“Teddy Boy” is a Paul McCartney composition which is also on The Beatles’ “Anthology 3” album. Paul wrote the song while he was in India. A few acoustic versions exist as they recorded the song 6 times while rehearsing for the “Let It Be” album. However, a composite version from two of those recordings became a song on the “Anthology 3” album.
Release Date: 17th April, 1970
Recorded: 24th, 28th January, 1969
Studio: Morgan Studios
Genre: Folk rock
Track Duration: 2:25
Record Label: Apple Records
Songwriter: Paul McCartney
Producer: Paul McCartney
Engineer: Glyn Johns
This song originates from the time when Paul McCartney was in India during 1968. Many ideas for songs came from the Rishikesh retreat at that time, however, he finished the song off when he got back to the UK.
The lyrics tell of a mother and son consoling each other after losing the boy’s father who was a soldier in the war. The boy’s mother finds another man which forces the boy to run away. However, the song could imply that there is some form of reconciliation between the mother and son.
Although musically lightweight, they perform the song in a light-hearted manner and this is evident. In fact, about 40 seconds into “Teddy Boy” Paul McCartney breaks out into a giggle which is really funny.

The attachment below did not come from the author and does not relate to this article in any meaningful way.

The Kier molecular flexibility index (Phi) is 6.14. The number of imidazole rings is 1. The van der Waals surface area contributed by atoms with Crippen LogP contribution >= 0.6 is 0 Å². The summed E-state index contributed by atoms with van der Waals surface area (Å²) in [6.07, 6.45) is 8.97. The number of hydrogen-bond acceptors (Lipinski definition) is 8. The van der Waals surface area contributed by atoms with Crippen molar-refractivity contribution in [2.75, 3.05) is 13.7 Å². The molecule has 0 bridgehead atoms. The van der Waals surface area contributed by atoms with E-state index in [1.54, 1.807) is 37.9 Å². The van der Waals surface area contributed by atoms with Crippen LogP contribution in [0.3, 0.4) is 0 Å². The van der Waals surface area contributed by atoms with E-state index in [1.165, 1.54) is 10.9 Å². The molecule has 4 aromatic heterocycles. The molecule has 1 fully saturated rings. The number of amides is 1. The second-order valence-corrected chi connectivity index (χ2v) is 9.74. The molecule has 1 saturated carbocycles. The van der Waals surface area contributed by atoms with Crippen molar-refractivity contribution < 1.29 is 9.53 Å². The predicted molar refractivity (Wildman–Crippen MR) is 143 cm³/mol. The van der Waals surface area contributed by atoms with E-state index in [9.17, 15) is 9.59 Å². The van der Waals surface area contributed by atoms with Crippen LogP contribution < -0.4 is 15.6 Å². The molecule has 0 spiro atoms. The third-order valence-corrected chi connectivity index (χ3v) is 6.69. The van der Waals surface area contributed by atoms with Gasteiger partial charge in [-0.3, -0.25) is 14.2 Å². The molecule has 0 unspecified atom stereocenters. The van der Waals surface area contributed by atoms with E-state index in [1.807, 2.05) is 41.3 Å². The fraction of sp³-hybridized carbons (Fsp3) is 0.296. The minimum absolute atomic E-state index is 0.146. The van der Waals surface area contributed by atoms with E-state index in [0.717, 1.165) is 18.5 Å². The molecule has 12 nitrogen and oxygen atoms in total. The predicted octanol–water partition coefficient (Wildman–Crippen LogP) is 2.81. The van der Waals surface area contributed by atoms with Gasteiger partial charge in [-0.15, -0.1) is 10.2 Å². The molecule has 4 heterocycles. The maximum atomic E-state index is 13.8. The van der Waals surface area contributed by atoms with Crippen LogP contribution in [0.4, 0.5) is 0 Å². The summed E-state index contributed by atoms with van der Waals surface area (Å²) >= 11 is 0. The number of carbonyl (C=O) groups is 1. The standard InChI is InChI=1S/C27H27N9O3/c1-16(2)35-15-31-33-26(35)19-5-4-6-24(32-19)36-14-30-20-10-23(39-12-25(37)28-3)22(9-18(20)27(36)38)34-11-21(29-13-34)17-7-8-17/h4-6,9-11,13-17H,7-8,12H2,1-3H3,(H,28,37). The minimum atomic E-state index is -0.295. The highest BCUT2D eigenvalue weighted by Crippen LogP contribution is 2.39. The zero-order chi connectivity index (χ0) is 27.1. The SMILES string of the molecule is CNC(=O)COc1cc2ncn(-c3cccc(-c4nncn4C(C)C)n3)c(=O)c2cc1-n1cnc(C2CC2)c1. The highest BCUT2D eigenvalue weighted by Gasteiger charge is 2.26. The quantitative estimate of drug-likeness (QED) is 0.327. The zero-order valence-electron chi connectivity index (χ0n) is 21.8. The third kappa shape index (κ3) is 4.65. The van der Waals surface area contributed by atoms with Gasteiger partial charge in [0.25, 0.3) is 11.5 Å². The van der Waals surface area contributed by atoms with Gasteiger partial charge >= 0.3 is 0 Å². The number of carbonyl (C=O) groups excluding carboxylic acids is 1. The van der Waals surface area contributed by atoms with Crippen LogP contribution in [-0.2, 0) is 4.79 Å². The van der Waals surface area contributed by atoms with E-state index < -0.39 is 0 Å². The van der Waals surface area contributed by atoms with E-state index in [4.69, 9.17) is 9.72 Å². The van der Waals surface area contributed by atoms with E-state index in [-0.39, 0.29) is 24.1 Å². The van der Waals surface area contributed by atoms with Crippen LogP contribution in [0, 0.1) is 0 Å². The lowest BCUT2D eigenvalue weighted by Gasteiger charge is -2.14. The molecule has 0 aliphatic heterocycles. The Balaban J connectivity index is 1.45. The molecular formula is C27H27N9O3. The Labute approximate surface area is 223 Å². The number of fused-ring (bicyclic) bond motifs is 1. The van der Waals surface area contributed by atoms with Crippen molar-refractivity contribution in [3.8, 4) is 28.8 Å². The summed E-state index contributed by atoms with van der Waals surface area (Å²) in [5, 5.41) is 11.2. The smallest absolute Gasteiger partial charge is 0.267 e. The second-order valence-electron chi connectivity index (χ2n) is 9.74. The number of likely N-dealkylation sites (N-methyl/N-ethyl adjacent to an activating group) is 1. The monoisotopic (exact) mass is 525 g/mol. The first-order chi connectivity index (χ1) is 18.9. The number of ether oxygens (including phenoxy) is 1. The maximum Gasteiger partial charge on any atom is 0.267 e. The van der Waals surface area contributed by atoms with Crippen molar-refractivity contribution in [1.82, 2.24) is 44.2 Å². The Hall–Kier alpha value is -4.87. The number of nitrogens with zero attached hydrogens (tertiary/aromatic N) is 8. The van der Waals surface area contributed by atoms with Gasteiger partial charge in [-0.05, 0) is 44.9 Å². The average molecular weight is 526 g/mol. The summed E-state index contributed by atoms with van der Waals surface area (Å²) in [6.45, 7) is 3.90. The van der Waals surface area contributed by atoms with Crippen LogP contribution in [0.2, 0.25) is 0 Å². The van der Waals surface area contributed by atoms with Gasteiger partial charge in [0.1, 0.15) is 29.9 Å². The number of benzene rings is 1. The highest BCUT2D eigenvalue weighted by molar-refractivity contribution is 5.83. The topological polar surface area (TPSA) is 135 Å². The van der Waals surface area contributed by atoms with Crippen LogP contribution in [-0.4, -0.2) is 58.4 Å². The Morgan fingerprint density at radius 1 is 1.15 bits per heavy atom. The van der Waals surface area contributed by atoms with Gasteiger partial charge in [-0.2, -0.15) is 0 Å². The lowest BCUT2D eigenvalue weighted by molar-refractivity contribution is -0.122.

“Teddy Boy” was actually going to be for Paul McCartney’s debut solo album. However, The Beatles did get together and record it quite a few times despite the lack of interest from the other band members. All in all, there were 6 takes on the 24th January, 1969. Then on the 28th of January they recorded a further two versions. The “Anthology 3” version is a mixture of the recordings from both of those days.
These recordings came from the Get Back/Let It Be era and both Glyn Johns and Phil Spector had an attempt at mixing the song. So it’s obvious that at some point they thought it could be suitable material for the album. However, this was not to be and the band never revived the song again.
Just to point out that some recordings exist which include George Harrison playing electric guitar. No other version of the “Teddy Boy” is commercially available.